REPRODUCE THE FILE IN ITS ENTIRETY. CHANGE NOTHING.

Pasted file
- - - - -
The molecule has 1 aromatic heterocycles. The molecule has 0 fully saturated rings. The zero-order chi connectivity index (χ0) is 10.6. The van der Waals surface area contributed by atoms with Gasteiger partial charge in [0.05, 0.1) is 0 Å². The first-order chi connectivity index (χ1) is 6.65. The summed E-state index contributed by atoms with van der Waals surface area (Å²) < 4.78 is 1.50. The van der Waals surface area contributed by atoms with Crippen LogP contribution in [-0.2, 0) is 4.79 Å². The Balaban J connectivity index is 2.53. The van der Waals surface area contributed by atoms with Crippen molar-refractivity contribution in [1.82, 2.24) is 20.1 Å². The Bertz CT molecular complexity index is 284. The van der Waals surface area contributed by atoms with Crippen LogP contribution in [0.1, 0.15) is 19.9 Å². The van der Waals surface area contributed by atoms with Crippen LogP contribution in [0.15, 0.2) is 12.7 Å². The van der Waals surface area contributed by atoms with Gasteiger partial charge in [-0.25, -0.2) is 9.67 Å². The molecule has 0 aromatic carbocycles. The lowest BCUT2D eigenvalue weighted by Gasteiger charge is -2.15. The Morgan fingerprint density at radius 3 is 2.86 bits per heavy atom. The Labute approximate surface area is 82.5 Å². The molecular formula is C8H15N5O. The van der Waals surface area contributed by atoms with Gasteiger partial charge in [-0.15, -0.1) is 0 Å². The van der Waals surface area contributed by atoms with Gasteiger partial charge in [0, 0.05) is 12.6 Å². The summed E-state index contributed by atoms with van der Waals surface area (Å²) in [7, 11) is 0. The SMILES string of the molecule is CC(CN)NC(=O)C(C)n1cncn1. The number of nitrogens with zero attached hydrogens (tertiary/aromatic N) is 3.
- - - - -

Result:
The molecule has 1 aromatic heterocycles. The molecule has 0 fully saturated rings. The zero-order chi connectivity index (χ0) is 10.6. The van der Waals surface area contributed by atoms with Gasteiger partial charge in [0.05, 0.1) is 0 Å². The first-order chi connectivity index (χ1) is 6.65. The summed E-state index contributed by atoms with van der Waals surface area (Å²) < 4.78 is 1.50. The van der Waals surface area contributed by atoms with Crippen LogP contribution in [-0.2, 0) is 4.79 Å². The Balaban J connectivity index is 2.53. The van der Waals surface area contributed by atoms with Crippen molar-refractivity contribution in [1.82, 2.24) is 20.1 Å². The Bertz CT molecular complexity index is 284. The van der Waals surface area contributed by atoms with Crippen LogP contribution in [0.1, 0.15) is 19.9 Å². The van der Waals surface area contributed by atoms with Crippen LogP contribution in [0.15, 0.2) is 12.7 Å². The van der Waals surface area contributed by atoms with Gasteiger partial charge in [-0.25, -0.2) is 9.67 Å². The molecule has 0 aromatic carbocycles. The lowest BCUT2D eigenvalue weighted by Gasteiger charge is -2.15. The Morgan fingerprint density at radius 3 is 2.86 bits per heavy atom. The Labute approximate surface area is 82.5 Å². The molecular formula is C8H15N5O. The van der Waals surface area contributed by atoms with Gasteiger partial charge in [-0.15, -0.1) is 0 Å². The van der Waals surface area contributed by atoms with Gasteiger partial charge in [0, 0.05) is 12.6 Å². The summed E-state index contributed by atoms with van der Waals surface area (Å²) in [7, 11) is 0. The SMILES string of the molecule is CC(CN)NC(=O)C(C)n1cncn1. The number of nitrogens with zero attached hydrogens (tertiary/aromatic N) is 3.